Yes I know there are cheaper providers of therapy available but those who know the girls, including professionals, have agreed on these providers as being in the best position to support us as a family

Yes I know that social workers have a difficult and often thankless job, have far too big case loads and too little time and in some cases training.

 

I applaud the introduction of the ASF and am delighted that it is available to adopters like us.

ed-timpson-quote

Here are some facts about the process we have been through to access ASF funding

We have had 2 assessments of need by 2 different local authorities in less than a year.

Both assessments of need conclude the same specialist provider should conduct comprehensive multidisciplinary assessments of both girls

We had to have an initial consultation from this provider, due to the complex needs of both girls and of our family as a whole, which proved stark reading but seemed very accurate to those who know the girls, including two different PASWs from different local authorities.

This should be great news shouldn’t it!

 

Except this process has spanned 66 long weeks so far.

There was a 24 week delay between my current LA first submitting costings to ASF and them resubmitting the same costings after conducting an assessment of need that confirmed everything in the previous one.  They resubmitted on the day Edward Timpson announced new rules for ‘fair access’ to the ASF

Of course we meet the criteria for exceptional circumstances that the ASF sets out. That goes without saying.

Of course the LA ‘are not in a position to contribute to the funding’ so they will not match-fund for us.

Their suggestion is we have some assessments now and the rest in April 2017. That will be week 88 of the process. 88 weeks! How can this possibly be right?

I am going to have to borrow money to pay for some assessments which the ASF no longer funds but which it did when our application was first submitted but I can’t borrow it all.

 

I apologise because this is a pointless blog. I guess it achieves nothing except allowing me to vent a little.

But I feel like screaming:

MY GIRLS NEED AND DESERVE MUCH BETTER THAN THIS!

 

 

To my daughter’s amazing LSA

Things have been up and down with the girls’ school this year; some great moments and frankly some dire ones. One thing that has been consistently wonderful this year is the support from the Learning Support Assistant (LSA) in Small’s class this year. Without her Small would not have got through the year. This lady met Small every morning and patiently chatted to us until Small was ready to leave me and go in, whether that took 5 minutes or 20.  And then end of the day she always took time to let me know how Small had been during the day. She understood Small’s needs better than anyone ever has in school and could tell how she was feeling just by how hard Small bounced against her in the morning! She tried to be there for my girl as much as she could (though we could have done with her all the time!) and gave her vital emotional support as well as sensory breaks which she introduced herself after reading up at home 🙂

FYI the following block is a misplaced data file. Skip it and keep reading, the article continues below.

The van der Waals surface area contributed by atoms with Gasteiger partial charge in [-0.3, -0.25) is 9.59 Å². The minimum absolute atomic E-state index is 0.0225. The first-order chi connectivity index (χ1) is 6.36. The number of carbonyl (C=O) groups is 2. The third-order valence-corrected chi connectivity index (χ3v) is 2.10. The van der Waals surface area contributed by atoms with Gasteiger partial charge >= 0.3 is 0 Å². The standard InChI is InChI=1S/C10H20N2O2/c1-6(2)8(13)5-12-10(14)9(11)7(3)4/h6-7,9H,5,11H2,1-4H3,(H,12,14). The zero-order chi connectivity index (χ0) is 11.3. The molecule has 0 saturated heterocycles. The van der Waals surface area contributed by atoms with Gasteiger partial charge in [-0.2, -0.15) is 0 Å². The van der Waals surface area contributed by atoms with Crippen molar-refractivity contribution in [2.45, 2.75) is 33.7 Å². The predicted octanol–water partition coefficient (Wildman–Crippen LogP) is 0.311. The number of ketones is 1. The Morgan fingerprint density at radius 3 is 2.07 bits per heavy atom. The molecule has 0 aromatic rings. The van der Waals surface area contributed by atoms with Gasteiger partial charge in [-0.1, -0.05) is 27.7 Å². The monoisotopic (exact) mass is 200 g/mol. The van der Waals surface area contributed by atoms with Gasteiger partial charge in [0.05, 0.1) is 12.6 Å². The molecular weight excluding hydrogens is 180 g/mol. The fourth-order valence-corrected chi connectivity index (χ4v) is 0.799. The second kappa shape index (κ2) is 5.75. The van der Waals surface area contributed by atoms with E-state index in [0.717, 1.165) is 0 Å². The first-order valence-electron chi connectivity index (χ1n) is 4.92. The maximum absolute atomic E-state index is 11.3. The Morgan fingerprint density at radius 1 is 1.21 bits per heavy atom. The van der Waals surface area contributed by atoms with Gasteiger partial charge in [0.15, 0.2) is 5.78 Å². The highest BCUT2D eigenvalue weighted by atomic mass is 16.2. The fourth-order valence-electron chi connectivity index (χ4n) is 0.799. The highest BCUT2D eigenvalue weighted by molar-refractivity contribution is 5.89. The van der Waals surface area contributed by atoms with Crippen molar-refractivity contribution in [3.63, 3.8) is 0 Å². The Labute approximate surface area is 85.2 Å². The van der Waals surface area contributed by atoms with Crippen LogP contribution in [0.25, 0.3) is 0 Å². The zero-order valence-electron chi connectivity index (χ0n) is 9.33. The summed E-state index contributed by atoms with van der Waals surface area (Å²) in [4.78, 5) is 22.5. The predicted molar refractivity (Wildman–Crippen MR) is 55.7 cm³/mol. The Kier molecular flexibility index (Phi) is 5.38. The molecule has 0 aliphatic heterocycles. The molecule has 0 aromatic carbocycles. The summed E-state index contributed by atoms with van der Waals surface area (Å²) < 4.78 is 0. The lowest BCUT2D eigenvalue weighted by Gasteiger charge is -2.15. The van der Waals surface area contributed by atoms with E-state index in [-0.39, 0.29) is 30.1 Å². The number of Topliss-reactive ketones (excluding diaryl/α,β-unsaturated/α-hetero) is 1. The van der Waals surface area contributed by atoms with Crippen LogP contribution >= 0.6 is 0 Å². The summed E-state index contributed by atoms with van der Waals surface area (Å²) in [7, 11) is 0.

At the end of the year I sent her some flowers and wrote her a card. What I wrote isn’t amazingly poetic or beautiful, because that’s not who I am, but it was heartfelt.

 Thank-You

To Mrs X

If I say you’re one in a million you will think it is a cliché but I actually mean it. We both know Small would not have survived this year without you.

Thank you for giving my little girl what she needed when I wasn’t there to do it. Thank you for listening to her, squeezing her, dancing with her and bouncing her. Thank you for gently reminding her of the boundaries without shaming her and thank you most of all for instinctively knowing what she needs and making sure she gets it. You have made it possible for Small to come to school this year.

We will miss your kind and intuitive support for her.

Thank you!